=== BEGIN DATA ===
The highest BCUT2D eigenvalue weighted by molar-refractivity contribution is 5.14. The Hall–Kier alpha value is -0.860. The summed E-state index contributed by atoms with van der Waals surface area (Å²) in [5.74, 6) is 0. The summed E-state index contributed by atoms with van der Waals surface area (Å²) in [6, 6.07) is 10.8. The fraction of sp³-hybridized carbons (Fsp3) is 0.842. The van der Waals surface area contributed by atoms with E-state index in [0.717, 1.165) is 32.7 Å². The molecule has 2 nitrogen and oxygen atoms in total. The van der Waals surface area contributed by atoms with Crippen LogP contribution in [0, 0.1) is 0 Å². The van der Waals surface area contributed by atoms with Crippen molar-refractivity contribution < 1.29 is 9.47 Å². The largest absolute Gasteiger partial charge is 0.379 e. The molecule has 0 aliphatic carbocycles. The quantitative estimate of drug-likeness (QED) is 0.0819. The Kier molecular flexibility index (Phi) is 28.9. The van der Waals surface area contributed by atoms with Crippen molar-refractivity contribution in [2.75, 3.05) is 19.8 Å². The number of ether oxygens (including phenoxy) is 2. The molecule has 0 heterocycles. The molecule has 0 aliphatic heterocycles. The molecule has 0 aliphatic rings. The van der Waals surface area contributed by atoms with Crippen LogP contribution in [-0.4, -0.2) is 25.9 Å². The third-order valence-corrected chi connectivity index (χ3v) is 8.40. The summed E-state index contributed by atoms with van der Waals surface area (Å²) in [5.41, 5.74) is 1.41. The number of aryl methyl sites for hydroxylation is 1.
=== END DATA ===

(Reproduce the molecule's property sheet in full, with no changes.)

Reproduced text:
The highest BCUT2D eigenvalue weighted by molar-refractivity contribution is 5.14. The Hall–Kier alpha value is -0.860. The summed E-state index contributed by atoms with van der Waals surface area (Å²) in [5.74, 6) is 0. The summed E-state index contributed by atoms with van der Waals surface area (Å²) in [6, 6.07) is 10.8. The fraction of sp³-hybridized carbons (Fsp3) is 0.842. The van der Waals surface area contributed by atoms with E-state index in [0.717, 1.165) is 32.7 Å². The molecule has 2 nitrogen and oxygen atoms in total. The van der Waals surface area contributed by atoms with Crippen LogP contribution in [0, 0.1) is 0 Å². The van der Waals surface area contributed by atoms with Crippen molar-refractivity contribution < 1.29 is 9.47 Å². The largest absolute Gasteiger partial charge is 0.379 e. The molecule has 0 aliphatic carbocycles. The quantitative estimate of drug-likeness (QED) is 0.0819. The Kier molecular flexibility index (Phi) is 28.9. The van der Waals surface area contributed by atoms with Crippen molar-refractivity contribution in [2.75, 3.05) is 19.8 Å². The number of ether oxygens (including phenoxy) is 2. The molecule has 0 heterocycles. The molecule has 0 aliphatic heterocycles. The molecule has 0 aliphatic rings. The van der Waals surface area contributed by atoms with Crippen LogP contribution in [-0.4, -0.2) is 25.9 Å². The third-order valence-corrected chi connectivity index (χ3v) is 8.40. The summed E-state index contributed by atoms with van der Waals surface area (Å²) in [5.41, 5.74) is 1.41. The number of aryl methyl sites for hydroxylation is 1.